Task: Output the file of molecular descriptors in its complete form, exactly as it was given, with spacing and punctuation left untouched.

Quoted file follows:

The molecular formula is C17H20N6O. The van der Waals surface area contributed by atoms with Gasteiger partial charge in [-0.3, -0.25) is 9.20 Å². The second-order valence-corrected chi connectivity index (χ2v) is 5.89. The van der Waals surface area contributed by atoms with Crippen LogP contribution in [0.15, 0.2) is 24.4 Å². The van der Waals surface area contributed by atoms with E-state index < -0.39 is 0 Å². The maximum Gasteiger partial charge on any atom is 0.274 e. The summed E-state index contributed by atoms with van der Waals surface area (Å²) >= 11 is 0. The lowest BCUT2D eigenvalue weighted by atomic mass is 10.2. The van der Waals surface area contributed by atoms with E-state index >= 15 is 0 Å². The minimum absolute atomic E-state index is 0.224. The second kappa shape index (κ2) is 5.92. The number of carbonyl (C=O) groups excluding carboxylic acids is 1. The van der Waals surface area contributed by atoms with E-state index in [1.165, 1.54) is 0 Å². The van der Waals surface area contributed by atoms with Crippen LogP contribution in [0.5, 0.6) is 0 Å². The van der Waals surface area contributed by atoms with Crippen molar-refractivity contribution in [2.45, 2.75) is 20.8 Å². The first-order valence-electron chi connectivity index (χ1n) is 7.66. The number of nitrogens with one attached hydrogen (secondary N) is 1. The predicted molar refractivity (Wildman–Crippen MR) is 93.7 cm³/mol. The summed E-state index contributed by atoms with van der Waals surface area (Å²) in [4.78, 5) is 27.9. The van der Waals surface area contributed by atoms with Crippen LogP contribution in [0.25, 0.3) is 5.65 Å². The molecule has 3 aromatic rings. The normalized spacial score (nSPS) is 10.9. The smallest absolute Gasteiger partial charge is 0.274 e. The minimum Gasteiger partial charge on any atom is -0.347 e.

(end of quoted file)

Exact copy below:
The molecular formula is C17H20N6O. The van der Waals surface area contributed by atoms with Gasteiger partial charge in [-0.3, -0.25) is 9.20 Å². The second-order valence-corrected chi connectivity index (χ2v) is 5.89. The van der Waals surface area contributed by atoms with Crippen LogP contribution in [0.15, 0.2) is 24.4 Å². The van der Waals surface area contributed by atoms with E-state index < -0.39 is 0 Å². The maximum Gasteiger partial charge on any atom is 0.274 e. The summed E-state index contributed by atoms with van der Waals surface area (Å²) >= 11 is 0. The lowest BCUT2D eigenvalue weighted by atomic mass is 10.2. The van der Waals surface area contributed by atoms with E-state index >= 15 is 0 Å². The minimum absolute atomic E-state index is 0.224. The second kappa shape index (κ2) is 5.92. The number of carbonyl (C=O) groups excluding carboxylic acids is 1. The van der Waals surface area contributed by atoms with E-state index in [1.165, 1.54) is 0 Å². The van der Waals surface area contributed by atoms with Crippen LogP contribution in [0.5, 0.6) is 0 Å². The van der Waals surface area contributed by atoms with Crippen molar-refractivity contribution in [2.45, 2.75) is 20.8 Å². The first-order valence-electron chi connectivity index (χ1n) is 7.66. The number of nitrogens with one attached hydrogen (secondary N) is 1. The predicted molar refractivity (Wildman–Crippen MR) is 93.7 cm³/mol. The summed E-state index contributed by atoms with van der Waals surface area (Å²) in [4.78, 5) is 27.9. The van der Waals surface area contributed by atoms with Crippen LogP contribution in [0.25, 0.3) is 5.65 Å². The molecule has 3 aromatic rings. The normalized spacial score (nSPS) is 10.9. The smallest absolute Gasteiger partial charge is 0.274 e. The minimum Gasteiger partial charge on any atom is -0.347 e.